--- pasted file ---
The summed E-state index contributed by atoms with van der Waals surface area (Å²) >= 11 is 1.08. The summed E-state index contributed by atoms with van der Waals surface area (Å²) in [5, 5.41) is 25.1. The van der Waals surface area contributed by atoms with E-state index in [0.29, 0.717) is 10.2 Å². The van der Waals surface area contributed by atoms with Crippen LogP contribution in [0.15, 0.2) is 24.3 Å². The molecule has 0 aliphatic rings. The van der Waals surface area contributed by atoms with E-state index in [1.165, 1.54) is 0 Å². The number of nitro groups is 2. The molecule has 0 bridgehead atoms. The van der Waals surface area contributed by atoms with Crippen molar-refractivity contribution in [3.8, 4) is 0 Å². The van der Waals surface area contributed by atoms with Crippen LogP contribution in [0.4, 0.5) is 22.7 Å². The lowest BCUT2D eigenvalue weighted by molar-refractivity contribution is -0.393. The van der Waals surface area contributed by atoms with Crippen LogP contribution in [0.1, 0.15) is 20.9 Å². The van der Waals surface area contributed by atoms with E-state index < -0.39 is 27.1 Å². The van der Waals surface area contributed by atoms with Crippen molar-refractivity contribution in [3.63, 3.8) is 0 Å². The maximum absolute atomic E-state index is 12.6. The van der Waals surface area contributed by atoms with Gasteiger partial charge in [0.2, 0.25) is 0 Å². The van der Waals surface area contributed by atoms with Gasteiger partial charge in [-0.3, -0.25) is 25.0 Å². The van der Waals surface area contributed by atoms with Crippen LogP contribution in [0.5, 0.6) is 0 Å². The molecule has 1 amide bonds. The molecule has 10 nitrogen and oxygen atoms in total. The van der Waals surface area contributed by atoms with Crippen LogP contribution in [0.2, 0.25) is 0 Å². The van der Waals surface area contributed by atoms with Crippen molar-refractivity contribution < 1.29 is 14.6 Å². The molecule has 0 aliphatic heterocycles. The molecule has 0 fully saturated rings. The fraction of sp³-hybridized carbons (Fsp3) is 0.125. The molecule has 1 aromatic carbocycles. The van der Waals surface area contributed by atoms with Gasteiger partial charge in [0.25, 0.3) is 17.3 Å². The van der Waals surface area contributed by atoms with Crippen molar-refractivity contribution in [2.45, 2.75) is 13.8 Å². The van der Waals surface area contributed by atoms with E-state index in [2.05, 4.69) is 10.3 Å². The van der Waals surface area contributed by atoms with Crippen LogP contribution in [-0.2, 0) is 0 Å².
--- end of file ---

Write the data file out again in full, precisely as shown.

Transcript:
The summed E-state index contributed by atoms with van der Waals surface area (Å²) >= 11 is 1.08. The summed E-state index contributed by atoms with van der Waals surface area (Å²) in [5, 5.41) is 25.1. The van der Waals surface area contributed by atoms with E-state index in [0.29, 0.717) is 10.2 Å². The van der Waals surface area contributed by atoms with Crippen LogP contribution in [0.15, 0.2) is 24.3 Å². The molecule has 0 aliphatic rings. The van der Waals surface area contributed by atoms with E-state index in [1.165, 1.54) is 0 Å². The number of nitro groups is 2. The molecule has 0 bridgehead atoms. The van der Waals surface area contributed by atoms with Crippen molar-refractivity contribution in [3.8, 4) is 0 Å². The van der Waals surface area contributed by atoms with Crippen LogP contribution in [0.4, 0.5) is 22.7 Å². The lowest BCUT2D eigenvalue weighted by molar-refractivity contribution is -0.393. The van der Waals surface area contributed by atoms with Crippen LogP contribution in [0.1, 0.15) is 20.9 Å². The van der Waals surface area contributed by atoms with E-state index < -0.39 is 27.1 Å². The van der Waals surface area contributed by atoms with Crippen molar-refractivity contribution in [3.63, 3.8) is 0 Å². The maximum absolute atomic E-state index is 12.6. The van der Waals surface area contributed by atoms with Gasteiger partial charge in [0.2, 0.25) is 0 Å². The van der Waals surface area contributed by atoms with Gasteiger partial charge in [-0.3, -0.25) is 25.0 Å². The van der Waals surface area contributed by atoms with Crippen LogP contribution in [0.5, 0.6) is 0 Å². The molecule has 1 amide bonds. The molecule has 10 nitrogen and oxygen atoms in total. The van der Waals surface area contributed by atoms with Crippen LogP contribution in [0.2, 0.25) is 0 Å². The van der Waals surface area contributed by atoms with Crippen molar-refractivity contribution < 1.29 is 14.6 Å². The molecule has 0 aliphatic heterocycles. The molecule has 0 fully saturated rings. The fraction of sp³-hybridized carbons (Fsp3) is 0.125. The molecule has 1 aromatic carbocycles. The van der Waals surface area contributed by atoms with Gasteiger partial charge in [0.25, 0.3) is 17.3 Å². The van der Waals surface area contributed by atoms with Crippen molar-refractivity contribution in [2.45, 2.75) is 13.8 Å². The van der Waals surface area contributed by atoms with E-state index in [2.05, 4.69) is 10.3 Å². The van der Waals surface area contributed by atoms with Crippen LogP contribution in [-0.2, 0) is 0 Å².